April Napier, director of the office of multicultural affairs, has left ACU and Bart Herridge, dean of student engagement and retention, will be leaving ACU on Oct. 31.
Herridge has worked for the university since 1999 and his last day at the university will be Oct. 31. He has spent four years working in the Admissions Office, eight years in the Registrar’s Office and for almost seven years he has worked in the Student Life Office.
Herridge said his role in Student Life at ACU has been spearheading and reporting on retention efforts for the university as a whole, as well as overseeing offices focused on student engagement, such as student organizations, social clubs, student activities, student productions and Wildcat Week.
Herridge said that throughout his time at the university, the most rewarding part was helping students to finish their time at ACU successfully.
“It’s really been seeing students cross the graduation stage that probably wouldn’t have had it not been from some of the supports and some of the things that we do to help facilitate students being successful,” Herridge said. “That’s really been the focus for me is, ‘Alright, how do we help people be successful here?’”
Herridge said he plans to remain in Abilene for awhile.
“I’m kind of in a season of where I’m just going to do some looking around and try to decide, it’s been a long time being here obviously; I haven’t done anything else for a long time,” Herridge said. “Just a season of rest. I’m going to take a little bit of time and relax, then start looking for what I want to do next.”
Napier began working for the university in the fall of 2018. She worked as an adjunct social work professor teaching graduate and undergraduate courses, conducted cultural confidence training for faculty, assisted in training for the Student Life Office and led Clifton StrengthsFinder-Gallup training and small group exercises.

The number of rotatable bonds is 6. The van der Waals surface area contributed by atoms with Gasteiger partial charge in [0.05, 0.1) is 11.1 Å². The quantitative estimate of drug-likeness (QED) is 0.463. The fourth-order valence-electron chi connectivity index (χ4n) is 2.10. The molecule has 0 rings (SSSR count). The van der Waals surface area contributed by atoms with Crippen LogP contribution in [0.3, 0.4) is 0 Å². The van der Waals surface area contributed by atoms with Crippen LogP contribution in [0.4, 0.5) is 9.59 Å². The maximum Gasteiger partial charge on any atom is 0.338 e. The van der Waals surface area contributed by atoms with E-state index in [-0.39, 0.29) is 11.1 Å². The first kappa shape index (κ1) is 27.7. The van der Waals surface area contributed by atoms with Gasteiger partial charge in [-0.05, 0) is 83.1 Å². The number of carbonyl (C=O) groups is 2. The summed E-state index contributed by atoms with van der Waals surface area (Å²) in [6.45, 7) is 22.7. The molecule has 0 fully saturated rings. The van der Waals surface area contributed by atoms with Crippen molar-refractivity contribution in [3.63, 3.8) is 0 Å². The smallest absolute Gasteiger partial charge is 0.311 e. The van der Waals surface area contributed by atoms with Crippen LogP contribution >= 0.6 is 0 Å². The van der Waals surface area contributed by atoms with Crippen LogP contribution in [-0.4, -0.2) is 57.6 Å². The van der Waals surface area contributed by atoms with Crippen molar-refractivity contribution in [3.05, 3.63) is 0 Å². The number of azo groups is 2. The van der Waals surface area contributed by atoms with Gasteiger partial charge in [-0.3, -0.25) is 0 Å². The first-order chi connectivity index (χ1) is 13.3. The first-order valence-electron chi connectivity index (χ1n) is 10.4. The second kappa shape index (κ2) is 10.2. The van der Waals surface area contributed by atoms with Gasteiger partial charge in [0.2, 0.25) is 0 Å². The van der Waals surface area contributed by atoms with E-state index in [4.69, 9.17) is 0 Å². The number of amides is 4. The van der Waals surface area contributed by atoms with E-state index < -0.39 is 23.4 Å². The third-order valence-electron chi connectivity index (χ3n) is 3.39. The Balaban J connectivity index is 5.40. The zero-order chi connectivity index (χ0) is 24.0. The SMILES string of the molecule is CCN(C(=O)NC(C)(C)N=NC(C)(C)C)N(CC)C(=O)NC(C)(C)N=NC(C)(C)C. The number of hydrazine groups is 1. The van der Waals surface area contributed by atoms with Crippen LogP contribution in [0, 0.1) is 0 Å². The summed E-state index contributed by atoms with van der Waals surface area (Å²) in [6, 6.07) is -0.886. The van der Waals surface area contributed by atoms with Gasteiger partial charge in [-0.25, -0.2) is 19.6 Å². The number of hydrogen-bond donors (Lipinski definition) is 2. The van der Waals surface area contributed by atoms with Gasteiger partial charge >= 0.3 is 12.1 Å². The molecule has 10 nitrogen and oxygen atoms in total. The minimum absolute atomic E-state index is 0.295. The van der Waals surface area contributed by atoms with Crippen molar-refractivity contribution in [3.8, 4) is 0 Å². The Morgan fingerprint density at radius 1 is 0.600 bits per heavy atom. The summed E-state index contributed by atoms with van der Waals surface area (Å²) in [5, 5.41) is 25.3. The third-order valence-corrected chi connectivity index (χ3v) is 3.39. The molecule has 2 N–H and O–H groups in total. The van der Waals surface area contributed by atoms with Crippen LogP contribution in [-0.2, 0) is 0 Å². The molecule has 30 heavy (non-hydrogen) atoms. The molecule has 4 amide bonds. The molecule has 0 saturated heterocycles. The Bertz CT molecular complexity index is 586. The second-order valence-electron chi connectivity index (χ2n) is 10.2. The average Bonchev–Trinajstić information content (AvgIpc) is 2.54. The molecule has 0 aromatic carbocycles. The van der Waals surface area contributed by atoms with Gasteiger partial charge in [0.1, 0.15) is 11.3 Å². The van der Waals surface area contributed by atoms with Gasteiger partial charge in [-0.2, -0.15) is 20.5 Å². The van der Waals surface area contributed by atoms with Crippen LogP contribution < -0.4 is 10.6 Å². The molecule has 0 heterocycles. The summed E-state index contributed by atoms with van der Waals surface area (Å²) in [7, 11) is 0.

She is now working as the assistant director of multicultural affairs at the University of Texas at Arlington. Napier said she is doing a lot of the same things at UTA, such as cultural training, introducing strengths training and executive coaching.
Napier said one of the things she valued while working at ACU was the Christian community.
“I really was in love, and still am in love, with the family aspect at ACU, just having very close relationships with everyone and all of us knowing each other,” Napier said. “That’s something that will never be replaceable. I think that I chose to transition out of ACU because, while there are so many efforts towards wanting to change, I think there is more of a culture of assimilation versus inclusion and that is something that is of very high value to me. And something that I pray that ACU works more towards moving forward. As well as professional wellness and making sure that everyone feels valued.”
She is working to obtain her doctorate in social work from the University of Southern California and plans to graduate May of 2020.